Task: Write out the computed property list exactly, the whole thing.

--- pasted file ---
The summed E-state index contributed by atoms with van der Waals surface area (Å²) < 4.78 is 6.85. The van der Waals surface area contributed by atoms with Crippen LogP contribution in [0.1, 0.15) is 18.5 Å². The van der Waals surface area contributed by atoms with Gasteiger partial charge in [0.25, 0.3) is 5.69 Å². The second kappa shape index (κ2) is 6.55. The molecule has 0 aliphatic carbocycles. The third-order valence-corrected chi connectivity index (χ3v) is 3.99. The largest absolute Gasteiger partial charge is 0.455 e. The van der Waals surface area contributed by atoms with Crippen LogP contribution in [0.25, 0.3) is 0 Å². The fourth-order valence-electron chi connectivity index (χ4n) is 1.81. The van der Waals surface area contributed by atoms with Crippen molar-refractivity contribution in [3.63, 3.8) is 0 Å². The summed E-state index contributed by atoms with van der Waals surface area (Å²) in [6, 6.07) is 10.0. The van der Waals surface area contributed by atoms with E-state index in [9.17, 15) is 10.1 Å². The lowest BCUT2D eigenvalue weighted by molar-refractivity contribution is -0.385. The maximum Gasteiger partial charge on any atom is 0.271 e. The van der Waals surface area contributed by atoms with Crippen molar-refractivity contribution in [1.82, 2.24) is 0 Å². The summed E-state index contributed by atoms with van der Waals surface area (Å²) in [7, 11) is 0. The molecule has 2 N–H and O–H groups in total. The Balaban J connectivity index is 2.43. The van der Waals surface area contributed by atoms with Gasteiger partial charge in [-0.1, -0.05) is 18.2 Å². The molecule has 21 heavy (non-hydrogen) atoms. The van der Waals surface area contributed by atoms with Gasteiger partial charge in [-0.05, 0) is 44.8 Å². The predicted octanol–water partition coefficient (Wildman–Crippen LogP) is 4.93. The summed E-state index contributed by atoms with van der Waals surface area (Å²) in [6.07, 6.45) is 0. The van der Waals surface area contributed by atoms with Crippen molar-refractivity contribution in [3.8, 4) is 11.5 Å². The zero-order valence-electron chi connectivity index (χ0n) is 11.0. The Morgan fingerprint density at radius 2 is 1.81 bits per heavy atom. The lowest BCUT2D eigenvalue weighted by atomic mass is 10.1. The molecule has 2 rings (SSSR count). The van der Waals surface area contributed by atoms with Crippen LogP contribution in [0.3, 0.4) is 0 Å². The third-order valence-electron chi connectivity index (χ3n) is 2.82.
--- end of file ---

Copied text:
The summed E-state index contributed by atoms with van der Waals surface area (Å²) < 4.78 is 6.85. The van der Waals surface area contributed by atoms with Crippen LogP contribution in [0.1, 0.15) is 18.5 Å². The van der Waals surface area contributed by atoms with Gasteiger partial charge in [0.25, 0.3) is 5.69 Å². The second kappa shape index (κ2) is 6.55. The molecule has 0 aliphatic carbocycles. The third-order valence-corrected chi connectivity index (χ3v) is 3.99. The largest absolute Gasteiger partial charge is 0.455 e. The van der Waals surface area contributed by atoms with Crippen LogP contribution in [0.25, 0.3) is 0 Å². The fourth-order valence-electron chi connectivity index (χ4n) is 1.81. The van der Waals surface area contributed by atoms with Crippen molar-refractivity contribution in [3.63, 3.8) is 0 Å². The summed E-state index contributed by atoms with van der Waals surface area (Å²) in [6, 6.07) is 10.0. The van der Waals surface area contributed by atoms with E-state index in [9.17, 15) is 10.1 Å². The lowest BCUT2D eigenvalue weighted by molar-refractivity contribution is -0.385. The maximum Gasteiger partial charge on any atom is 0.271 e. The van der Waals surface area contributed by atoms with Crippen molar-refractivity contribution in [1.82, 2.24) is 0 Å². The summed E-state index contributed by atoms with van der Waals surface area (Å²) in [7, 11) is 0. The molecule has 2 N–H and O–H groups in total. The Balaban J connectivity index is 2.43. The van der Waals surface area contributed by atoms with Gasteiger partial charge in [-0.1, -0.05) is 18.2 Å². The molecule has 21 heavy (non-hydrogen) atoms. The van der Waals surface area contributed by atoms with Gasteiger partial charge in [-0.05, 0) is 44.8 Å². The predicted octanol–water partition coefficient (Wildman–Crippen LogP) is 4.93. The summed E-state index contributed by atoms with van der Waals surface area (Å²) in [6.07, 6.45) is 0. The van der Waals surface area contributed by atoms with Crippen molar-refractivity contribution in [3.8, 4) is 11.5 Å². The zero-order valence-electron chi connectivity index (χ0n) is 11.0. The Morgan fingerprint density at radius 2 is 1.81 bits per heavy atom. The lowest BCUT2D eigenvalue weighted by atomic mass is 10.1. The molecule has 2 rings (SSSR count). The van der Waals surface area contributed by atoms with Crippen LogP contribution in [0.3, 0.4) is 0 Å². The third-order valence-electron chi connectivity index (χ3n) is 2.82.